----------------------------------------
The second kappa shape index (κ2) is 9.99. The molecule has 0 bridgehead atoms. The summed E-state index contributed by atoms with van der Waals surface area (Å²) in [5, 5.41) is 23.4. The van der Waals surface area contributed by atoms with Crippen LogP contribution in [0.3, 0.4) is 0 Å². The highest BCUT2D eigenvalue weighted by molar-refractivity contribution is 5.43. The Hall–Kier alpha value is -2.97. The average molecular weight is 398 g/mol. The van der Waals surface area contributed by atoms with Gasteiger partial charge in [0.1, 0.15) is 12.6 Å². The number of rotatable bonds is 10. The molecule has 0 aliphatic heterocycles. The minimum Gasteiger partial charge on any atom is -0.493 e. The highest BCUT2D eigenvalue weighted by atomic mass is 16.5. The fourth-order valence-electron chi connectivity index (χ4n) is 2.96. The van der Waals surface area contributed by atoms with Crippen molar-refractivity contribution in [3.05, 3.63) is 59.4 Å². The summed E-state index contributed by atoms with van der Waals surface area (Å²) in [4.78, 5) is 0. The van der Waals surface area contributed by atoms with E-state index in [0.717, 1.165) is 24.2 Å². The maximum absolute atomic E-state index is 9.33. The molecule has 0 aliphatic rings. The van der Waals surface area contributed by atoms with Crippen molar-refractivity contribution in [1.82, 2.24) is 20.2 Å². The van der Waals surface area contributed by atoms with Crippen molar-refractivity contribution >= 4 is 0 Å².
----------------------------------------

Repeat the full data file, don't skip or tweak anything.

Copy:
The second kappa shape index (κ2) is 9.99. The molecule has 0 bridgehead atoms. The summed E-state index contributed by atoms with van der Waals surface area (Å²) in [5, 5.41) is 23.4. The van der Waals surface area contributed by atoms with Crippen LogP contribution in [0.3, 0.4) is 0 Å². The highest BCUT2D eigenvalue weighted by molar-refractivity contribution is 5.43. The Hall–Kier alpha value is -2.97. The average molecular weight is 398 g/mol. The van der Waals surface area contributed by atoms with Gasteiger partial charge in [0.1, 0.15) is 12.6 Å². The number of rotatable bonds is 10. The molecule has 0 aliphatic heterocycles. The minimum Gasteiger partial charge on any atom is -0.493 e. The highest BCUT2D eigenvalue weighted by atomic mass is 16.5. The fourth-order valence-electron chi connectivity index (χ4n) is 2.96. The van der Waals surface area contributed by atoms with Crippen molar-refractivity contribution in [3.05, 3.63) is 59.4 Å². The summed E-state index contributed by atoms with van der Waals surface area (Å²) in [4.78, 5) is 0. The van der Waals surface area contributed by atoms with E-state index in [0.717, 1.165) is 24.2 Å². The maximum absolute atomic E-state index is 9.33. The molecule has 0 aliphatic rings. The van der Waals surface area contributed by atoms with Crippen molar-refractivity contribution in [1.82, 2.24) is 20.2 Å². The van der Waals surface area contributed by atoms with Crippen molar-refractivity contribution >= 4 is 0 Å².